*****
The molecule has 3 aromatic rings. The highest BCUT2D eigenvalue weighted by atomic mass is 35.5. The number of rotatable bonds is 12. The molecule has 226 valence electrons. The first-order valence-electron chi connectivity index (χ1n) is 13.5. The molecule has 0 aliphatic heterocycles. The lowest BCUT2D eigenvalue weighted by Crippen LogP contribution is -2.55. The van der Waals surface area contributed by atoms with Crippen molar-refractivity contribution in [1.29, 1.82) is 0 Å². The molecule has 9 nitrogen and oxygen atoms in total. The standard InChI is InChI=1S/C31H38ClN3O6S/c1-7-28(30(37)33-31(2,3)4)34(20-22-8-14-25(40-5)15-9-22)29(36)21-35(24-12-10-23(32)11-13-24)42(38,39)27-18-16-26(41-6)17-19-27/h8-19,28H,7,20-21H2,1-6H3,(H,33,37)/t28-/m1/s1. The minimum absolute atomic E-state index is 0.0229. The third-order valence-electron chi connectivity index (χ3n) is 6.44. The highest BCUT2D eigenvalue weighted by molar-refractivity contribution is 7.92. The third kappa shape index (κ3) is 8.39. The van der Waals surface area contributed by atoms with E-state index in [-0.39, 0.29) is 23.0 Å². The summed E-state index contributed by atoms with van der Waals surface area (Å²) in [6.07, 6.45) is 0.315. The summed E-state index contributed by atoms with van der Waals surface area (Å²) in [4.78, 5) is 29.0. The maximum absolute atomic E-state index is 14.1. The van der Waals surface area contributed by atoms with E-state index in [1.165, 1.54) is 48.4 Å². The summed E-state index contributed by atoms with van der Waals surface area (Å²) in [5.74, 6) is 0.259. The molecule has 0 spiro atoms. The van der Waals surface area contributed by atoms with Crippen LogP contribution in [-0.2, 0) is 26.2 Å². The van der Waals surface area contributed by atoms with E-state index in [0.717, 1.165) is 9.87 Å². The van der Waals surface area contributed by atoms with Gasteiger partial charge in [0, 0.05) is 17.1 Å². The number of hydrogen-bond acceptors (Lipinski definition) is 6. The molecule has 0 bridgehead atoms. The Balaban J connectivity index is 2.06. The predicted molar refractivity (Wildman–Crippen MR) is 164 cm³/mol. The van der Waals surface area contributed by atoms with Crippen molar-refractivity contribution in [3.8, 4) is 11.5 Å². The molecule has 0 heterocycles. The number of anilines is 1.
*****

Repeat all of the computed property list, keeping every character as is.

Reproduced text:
The molecule has 3 aromatic rings. The highest BCUT2D eigenvalue weighted by atomic mass is 35.5. The number of rotatable bonds is 12. The molecule has 226 valence electrons. The first-order valence-electron chi connectivity index (χ1n) is 13.5. The molecule has 0 aliphatic heterocycles. The lowest BCUT2D eigenvalue weighted by Crippen LogP contribution is -2.55. The van der Waals surface area contributed by atoms with Crippen molar-refractivity contribution in [1.29, 1.82) is 0 Å². The molecule has 9 nitrogen and oxygen atoms in total. The standard InChI is InChI=1S/C31H38ClN3O6S/c1-7-28(30(37)33-31(2,3)4)34(20-22-8-14-25(40-5)15-9-22)29(36)21-35(24-12-10-23(32)11-13-24)42(38,39)27-18-16-26(41-6)17-19-27/h8-19,28H,7,20-21H2,1-6H3,(H,33,37)/t28-/m1/s1. The minimum absolute atomic E-state index is 0.0229. The third-order valence-electron chi connectivity index (χ3n) is 6.44. The highest BCUT2D eigenvalue weighted by molar-refractivity contribution is 7.92. The third kappa shape index (κ3) is 8.39. The van der Waals surface area contributed by atoms with E-state index in [-0.39, 0.29) is 23.0 Å². The summed E-state index contributed by atoms with van der Waals surface area (Å²) in [6.07, 6.45) is 0.315. The summed E-state index contributed by atoms with van der Waals surface area (Å²) in [4.78, 5) is 29.0. The maximum absolute atomic E-state index is 14.1. The van der Waals surface area contributed by atoms with E-state index in [1.165, 1.54) is 48.4 Å². The summed E-state index contributed by atoms with van der Waals surface area (Å²) in [5.74, 6) is 0.259. The molecule has 0 spiro atoms. The van der Waals surface area contributed by atoms with Crippen LogP contribution in [-0.2, 0) is 26.2 Å². The van der Waals surface area contributed by atoms with E-state index in [0.717, 1.165) is 9.87 Å². The van der Waals surface area contributed by atoms with Gasteiger partial charge in [0, 0.05) is 17.1 Å². The number of hydrogen-bond acceptors (Lipinski definition) is 6. The molecule has 0 bridgehead atoms. The Balaban J connectivity index is 2.06. The predicted molar refractivity (Wildman–Crippen MR) is 164 cm³/mol. The van der Waals surface area contributed by atoms with Crippen molar-refractivity contribution in [3.8, 4) is 11.5 Å². The molecule has 0 heterocycles. The number of anilines is 1.